Morning Thanks

Garrison Keillor once said we'd all be better off if we all started the day by giving thanks for just one thing. I'll try.

Monday, September 13, 2010

Morning Thanks--a proper Sabbath

I read Gilead, Marilyn Robinson's wonderful novel, before it grabbed the 2005 Pulitzer, and honestly, back then I thought it was, without question, a wonderful novel, a terrific novel, one of the finest novels I'd ever read. I didn't know anyone else would.

Gilead put me in mind of Huck Finn because both have such original American voices, voices so real and human that it's impossible to believe that the narrator, John Ames, like Huck was, but the creature of another human being's imagination. Both novels make you want to hunt up grave sites because they simply had to be real.

Ms. Robinson's theology had been fairly well-established by the time Gilead came out--she may well be the most renowned Calvinist of our era, even though she isn't, by profession, a theologian. John Ames is a country parson, an Iowan, whose character is imbued by his profession of faith, even though he is--as he knows well himself and willingly admits--no saint.

I loved the novel. Or did I say that already?

But yesterday, Sunday, I thought of another reason. Gilead is an epistolary novel, a long letter written by the aging--and dying--clergyman to his son, who is still very much a boy. There's just so much his father wants to tell him, and he knows he won't be around forever so he writes a long letter to let his own son know who what he thinks needs to be said.

We're all dying, of course, so it's silly for me to say I'm not, but, as of today, I've not been stricken, like the Reverend Ames, with any terminal disease other than the usual failures of flesh we're all heir to.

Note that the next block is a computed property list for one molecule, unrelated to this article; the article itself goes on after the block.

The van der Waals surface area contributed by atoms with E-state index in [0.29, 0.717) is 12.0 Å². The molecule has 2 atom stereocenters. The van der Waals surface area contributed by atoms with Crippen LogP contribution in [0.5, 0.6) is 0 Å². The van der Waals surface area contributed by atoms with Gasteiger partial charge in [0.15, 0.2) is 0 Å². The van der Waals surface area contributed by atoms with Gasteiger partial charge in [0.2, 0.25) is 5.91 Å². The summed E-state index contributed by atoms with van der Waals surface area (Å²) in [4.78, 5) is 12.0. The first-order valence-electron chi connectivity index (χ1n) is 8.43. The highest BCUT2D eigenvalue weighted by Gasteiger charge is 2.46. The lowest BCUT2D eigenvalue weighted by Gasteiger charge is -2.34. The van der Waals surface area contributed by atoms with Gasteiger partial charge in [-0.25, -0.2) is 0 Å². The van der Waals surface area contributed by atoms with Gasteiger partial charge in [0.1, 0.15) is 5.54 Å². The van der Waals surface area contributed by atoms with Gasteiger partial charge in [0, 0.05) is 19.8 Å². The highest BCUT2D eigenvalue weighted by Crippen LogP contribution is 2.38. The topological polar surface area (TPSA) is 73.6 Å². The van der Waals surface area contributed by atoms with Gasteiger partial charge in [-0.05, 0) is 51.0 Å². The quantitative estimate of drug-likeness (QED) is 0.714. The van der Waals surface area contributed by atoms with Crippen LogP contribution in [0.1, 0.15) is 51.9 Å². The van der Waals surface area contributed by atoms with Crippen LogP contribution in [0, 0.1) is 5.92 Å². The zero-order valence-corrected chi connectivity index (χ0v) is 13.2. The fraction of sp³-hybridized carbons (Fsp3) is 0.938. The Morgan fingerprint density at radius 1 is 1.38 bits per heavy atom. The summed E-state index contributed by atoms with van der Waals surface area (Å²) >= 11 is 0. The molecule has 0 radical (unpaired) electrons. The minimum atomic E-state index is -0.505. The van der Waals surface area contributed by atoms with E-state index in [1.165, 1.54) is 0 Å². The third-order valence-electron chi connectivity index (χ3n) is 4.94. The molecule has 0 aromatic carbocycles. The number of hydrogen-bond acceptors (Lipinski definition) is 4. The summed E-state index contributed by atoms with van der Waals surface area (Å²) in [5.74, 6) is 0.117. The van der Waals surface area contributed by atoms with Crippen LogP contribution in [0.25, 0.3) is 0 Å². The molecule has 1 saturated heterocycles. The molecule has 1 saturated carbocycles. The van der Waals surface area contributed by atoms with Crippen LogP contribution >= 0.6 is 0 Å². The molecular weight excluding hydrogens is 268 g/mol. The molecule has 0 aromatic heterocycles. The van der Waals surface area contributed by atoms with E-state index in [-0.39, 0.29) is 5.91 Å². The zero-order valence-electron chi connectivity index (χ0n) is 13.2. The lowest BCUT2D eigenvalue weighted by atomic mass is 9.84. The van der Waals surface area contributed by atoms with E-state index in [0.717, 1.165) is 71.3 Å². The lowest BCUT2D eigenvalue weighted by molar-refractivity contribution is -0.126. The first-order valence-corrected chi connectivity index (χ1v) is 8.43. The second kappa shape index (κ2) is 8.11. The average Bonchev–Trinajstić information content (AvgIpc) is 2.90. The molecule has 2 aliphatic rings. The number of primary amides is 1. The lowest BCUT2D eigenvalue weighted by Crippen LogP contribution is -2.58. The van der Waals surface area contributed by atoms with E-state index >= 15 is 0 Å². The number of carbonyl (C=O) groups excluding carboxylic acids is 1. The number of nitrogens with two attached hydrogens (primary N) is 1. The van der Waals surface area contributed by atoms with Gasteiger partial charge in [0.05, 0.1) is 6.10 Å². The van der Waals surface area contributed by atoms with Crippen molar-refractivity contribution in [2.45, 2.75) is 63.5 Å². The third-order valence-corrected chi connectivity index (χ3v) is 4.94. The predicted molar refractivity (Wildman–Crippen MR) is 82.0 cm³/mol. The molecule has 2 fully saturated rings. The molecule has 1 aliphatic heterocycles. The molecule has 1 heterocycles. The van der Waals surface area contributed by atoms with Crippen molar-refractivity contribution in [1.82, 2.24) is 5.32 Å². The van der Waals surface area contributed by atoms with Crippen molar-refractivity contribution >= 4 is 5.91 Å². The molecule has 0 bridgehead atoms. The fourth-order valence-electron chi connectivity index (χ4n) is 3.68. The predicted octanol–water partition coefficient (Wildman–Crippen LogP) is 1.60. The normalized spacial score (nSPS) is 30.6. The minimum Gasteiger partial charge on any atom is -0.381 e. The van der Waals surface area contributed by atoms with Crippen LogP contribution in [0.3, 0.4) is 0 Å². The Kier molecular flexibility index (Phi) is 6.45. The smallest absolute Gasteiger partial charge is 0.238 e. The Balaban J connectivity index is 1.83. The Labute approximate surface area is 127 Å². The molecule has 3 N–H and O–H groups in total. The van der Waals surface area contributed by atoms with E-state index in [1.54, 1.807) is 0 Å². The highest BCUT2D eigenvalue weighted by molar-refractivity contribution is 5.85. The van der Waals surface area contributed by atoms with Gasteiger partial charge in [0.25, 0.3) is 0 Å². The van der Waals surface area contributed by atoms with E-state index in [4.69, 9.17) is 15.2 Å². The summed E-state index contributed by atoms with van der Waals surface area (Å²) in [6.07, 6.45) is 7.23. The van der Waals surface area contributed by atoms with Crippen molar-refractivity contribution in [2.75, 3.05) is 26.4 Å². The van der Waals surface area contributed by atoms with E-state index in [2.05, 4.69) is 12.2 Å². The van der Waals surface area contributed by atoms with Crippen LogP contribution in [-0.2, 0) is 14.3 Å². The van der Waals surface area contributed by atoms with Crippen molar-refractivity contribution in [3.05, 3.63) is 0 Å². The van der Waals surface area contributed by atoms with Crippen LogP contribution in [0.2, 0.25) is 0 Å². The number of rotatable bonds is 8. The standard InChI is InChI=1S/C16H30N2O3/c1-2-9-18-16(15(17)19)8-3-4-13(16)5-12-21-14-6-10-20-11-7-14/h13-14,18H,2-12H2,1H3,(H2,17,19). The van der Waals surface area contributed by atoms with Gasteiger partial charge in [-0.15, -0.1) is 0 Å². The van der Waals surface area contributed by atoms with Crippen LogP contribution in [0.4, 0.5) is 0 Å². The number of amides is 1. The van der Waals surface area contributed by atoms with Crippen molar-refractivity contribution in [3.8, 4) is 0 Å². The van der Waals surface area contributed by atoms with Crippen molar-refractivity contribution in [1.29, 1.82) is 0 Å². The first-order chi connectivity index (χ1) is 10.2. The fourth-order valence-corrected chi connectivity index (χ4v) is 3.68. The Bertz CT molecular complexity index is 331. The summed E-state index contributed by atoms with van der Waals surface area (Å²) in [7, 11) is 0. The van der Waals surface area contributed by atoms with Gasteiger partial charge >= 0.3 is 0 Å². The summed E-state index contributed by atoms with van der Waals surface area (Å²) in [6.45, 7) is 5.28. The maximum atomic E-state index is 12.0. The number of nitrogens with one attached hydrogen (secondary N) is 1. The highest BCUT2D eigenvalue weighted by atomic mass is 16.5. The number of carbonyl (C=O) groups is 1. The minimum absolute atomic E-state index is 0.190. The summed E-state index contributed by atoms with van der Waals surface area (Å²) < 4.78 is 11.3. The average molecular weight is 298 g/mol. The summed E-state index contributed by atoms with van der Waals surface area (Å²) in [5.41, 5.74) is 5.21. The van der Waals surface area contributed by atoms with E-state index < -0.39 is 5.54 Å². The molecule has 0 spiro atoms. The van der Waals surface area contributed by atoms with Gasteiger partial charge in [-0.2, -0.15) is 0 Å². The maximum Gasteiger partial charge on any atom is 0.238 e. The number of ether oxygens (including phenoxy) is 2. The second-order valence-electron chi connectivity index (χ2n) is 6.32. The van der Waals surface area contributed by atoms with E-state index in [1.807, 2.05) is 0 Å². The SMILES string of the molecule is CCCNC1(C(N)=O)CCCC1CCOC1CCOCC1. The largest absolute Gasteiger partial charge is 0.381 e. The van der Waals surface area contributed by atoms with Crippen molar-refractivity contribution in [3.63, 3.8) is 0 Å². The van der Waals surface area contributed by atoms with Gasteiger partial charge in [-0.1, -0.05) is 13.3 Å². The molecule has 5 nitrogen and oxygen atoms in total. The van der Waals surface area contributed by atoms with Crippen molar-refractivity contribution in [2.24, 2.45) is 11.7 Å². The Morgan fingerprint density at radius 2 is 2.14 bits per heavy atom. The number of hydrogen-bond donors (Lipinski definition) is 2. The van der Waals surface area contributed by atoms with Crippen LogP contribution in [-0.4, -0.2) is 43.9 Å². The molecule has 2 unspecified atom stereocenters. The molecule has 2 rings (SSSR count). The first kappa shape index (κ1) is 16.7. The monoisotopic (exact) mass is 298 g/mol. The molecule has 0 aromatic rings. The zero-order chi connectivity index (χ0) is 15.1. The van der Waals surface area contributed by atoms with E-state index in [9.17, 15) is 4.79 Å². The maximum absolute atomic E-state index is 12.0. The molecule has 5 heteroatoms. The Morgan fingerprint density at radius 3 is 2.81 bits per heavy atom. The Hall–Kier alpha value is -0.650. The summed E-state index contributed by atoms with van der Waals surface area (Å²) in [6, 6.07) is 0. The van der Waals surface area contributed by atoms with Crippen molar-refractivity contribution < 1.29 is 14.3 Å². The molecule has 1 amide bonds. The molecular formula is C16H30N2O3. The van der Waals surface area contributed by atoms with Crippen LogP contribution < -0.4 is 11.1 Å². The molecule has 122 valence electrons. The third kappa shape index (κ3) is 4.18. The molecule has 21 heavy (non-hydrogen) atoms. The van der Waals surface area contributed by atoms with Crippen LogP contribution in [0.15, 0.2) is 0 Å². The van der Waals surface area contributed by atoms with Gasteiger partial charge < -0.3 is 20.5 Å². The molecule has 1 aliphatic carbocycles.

Still, yesterday, Sunday, I felt like John Ames when I took my grandson, my oldest grandson, out for a walk in Oak Grove, a shady, hilly spot above the banks of the Big Sioux River. Just the two of us. In the imprints and shadows the sun leaves between the trees, I tried to show him what his grandpa thinks is pretty. I tried to tell him show him how breath-taking it is to walk along a ridge where you can see ten miles in every direction. We talked about the Indians who used to live here--and the first white folks, about sod houses and teepees. We stopped at the first white settlement, where I lifted him up so he could see in the window the old replica jail.

I'm a teacher. I know how to talk, and wanted badly to jabber, to lecture. But he's a kid, a second grader, and I could tell he didn't always want to hear the old man's rambling. I wanted to tell him stuff, wanted him to remember, wanted him to know and see and feel. Me and John Ames, we both wanted to leave a print on a kid's soul.

By the time we left he was pooped, asked me if he minded if he took a nap in the car on the half-hour ride home. But he didn't sleep, just kept asking how long it was going to be before he got home.

Me and John Ames--we tried. Maybe too hard.

But this morning, I can't help but smile about myself, an old man trying his best to pass along some wisdom and hoping that on one long walk with his grandson, he was awake, fully alive, not napping.

But then, even if he was, it was a gorgeous afternoon and what I think I may call a proper Sabbath.

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